Commonwealth Games: Jake Wightman reflects on agony of finishing fourth

Jake Wightman looks back after his charge for a medal in the 800m final was not quite enough for a place on the podium
Jake Wightman looks back after his charge for a medal in the 800m final was not quite enough for a place on the podium
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Jake Wightman today vowed to bounce back stronger from his greatest disappointment to date after he finished fourth in the 800 metres final at the Commonwealth Games.

The 23-year-old from Edinburgh made a charge for a medal when the race truly kicked off with just the home straight ahead.

And although the former European junior champion was making up ground as he approached the line, he was held off by Luke Matthews in a two-way duel for bronze with Wycliffe Kinyamal of Kenya doing just enough to stay ahead of Kyle Langford despite a frenetic late gallop from the young Englishman.

“I thought I’d timed it perfectly for a medal,” said Wightman, who was due to join Chris O’Hare in this morning’s 1500m heats. “When I went past Luke I thought he was dying. The pace he came back at was more than I was expecting. I didn’t have anything to respond to. I don’t think I did too much wrong. I thought I ran all right. I just didn’t expect that to happen at the end. It’s pretty gutting.

“You never come into a championships wanting to finish fourth. You don’t want to finish with anything but the win.”

Gold was probably there for the taking, he reflected, with Botswana’s hot favourite Nijel Amos blowing up to finish dead last. Having missed out on last year’s World Championships final in London and fading horrifically in the European Championship final in 2016, he will again have to reflect and rebuild. But, Wightman conceded, seeing Langford, 22, impress once again is a source of inspiration. “Kyle timed it pretty perfectly and for there to be two non-Africans on the podium isn’t what everyone would have expected,” he said. “I thought Amos and the Kenyan would be there so I feel like I’ve missed a chance. It’s not through a lack of trying.”

His Edinburgh club-mate Lynsey Sharp had a harsher analysis of her efforts after crashing out of the 800 metres in the first round.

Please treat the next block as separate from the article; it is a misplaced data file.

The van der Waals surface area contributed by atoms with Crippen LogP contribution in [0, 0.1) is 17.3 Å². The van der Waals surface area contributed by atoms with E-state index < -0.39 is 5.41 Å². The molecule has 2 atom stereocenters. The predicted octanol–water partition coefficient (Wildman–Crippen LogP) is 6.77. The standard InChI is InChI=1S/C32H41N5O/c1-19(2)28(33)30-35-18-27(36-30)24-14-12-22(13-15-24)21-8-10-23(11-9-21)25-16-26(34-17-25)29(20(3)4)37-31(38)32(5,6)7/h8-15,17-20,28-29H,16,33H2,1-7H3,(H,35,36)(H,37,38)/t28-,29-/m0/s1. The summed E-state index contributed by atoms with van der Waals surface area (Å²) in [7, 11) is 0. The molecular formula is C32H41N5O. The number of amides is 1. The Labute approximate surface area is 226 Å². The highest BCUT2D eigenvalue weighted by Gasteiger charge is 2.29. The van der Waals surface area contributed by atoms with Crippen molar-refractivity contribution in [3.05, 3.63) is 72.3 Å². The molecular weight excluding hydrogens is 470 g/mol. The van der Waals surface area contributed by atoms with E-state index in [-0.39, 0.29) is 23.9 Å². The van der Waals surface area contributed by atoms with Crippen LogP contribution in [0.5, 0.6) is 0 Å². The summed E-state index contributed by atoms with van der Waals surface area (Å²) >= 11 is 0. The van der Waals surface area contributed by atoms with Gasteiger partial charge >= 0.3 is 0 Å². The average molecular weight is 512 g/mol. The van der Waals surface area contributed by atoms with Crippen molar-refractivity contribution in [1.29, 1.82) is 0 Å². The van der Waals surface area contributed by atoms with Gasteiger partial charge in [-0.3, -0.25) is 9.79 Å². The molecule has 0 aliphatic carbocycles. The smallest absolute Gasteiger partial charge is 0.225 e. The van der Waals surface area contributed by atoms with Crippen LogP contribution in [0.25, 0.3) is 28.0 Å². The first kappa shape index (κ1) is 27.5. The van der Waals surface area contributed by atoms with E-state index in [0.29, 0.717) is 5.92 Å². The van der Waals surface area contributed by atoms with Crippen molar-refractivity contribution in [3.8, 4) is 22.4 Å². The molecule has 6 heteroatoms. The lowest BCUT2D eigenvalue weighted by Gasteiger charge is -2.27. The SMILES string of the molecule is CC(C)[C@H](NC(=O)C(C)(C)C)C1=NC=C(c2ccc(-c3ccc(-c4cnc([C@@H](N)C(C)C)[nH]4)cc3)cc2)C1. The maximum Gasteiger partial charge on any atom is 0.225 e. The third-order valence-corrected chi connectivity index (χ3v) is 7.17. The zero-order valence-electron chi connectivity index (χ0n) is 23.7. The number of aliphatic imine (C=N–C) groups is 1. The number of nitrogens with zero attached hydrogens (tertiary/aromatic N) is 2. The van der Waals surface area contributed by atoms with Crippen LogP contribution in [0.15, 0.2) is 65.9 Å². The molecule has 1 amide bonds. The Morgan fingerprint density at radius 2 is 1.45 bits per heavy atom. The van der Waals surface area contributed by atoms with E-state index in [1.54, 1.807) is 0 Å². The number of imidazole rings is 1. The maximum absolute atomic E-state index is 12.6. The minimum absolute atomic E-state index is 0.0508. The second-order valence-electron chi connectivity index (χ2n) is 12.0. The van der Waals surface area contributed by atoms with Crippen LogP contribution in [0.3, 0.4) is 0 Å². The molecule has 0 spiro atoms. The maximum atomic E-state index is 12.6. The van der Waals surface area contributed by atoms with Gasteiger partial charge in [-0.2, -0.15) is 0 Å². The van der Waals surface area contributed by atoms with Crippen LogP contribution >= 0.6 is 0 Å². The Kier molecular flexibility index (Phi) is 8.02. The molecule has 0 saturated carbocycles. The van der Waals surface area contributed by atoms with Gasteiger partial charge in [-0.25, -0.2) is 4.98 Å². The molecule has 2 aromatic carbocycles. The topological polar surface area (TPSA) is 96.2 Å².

A silver medallist in Glasgow four years ago, the former European champion struggled to fourth place in her heat in 2:01.33 and will now have to hope for a spot in Scotland’s line-up 4x400m relay team in tomorrow’s final. “I executed my race as was my plan and it just wasn’t good enough,” she said.

“Some days you just don’t have enough to get it done and this was one of those days. Competition in the 800 is fierce and I faced many great competitors today.

“I can’t expect to advance when not firing on all cylinders. Training has been going really well but I have a few more things to work on to put it all together.”

Meanwhile, Pitreavie’s Eilidh Doyle revealed how hearing Wightman’s father Geoff on the loud speaker inside Carrara Stadium almost wrecked her pre-race routine before she recovered to take 400m hurdles silver for the third successive Games.

The 31-year-old produced a sterling sprint to come second behind Jamaica’s Janieve Russell, but hearing mention of her role, nine days earlier, as Scotland’s flag bearer on this same track threw her mind.

“Geoff said it right at the start, when he announced the line-up,” she revealed. “I was thinking: ‘Oh, cheers for that, Geoff!’ You forget about that when you run the race, you go on to autopilot. But it was a real special moment. And there were so many Scotland flags out there, as well. That made the lap of honour even more special.”

She can now take what might be her final shot at gold in the 4x400m, but even though the Scots – who can also call on World Championship medallists Zoey Clark and Kirsten McAslan and young hope Kelsey Stewart – are fancied for a medal, Doyle said it would not top this.

“That would be amazing. But I’m just so happy going home with a silver now.”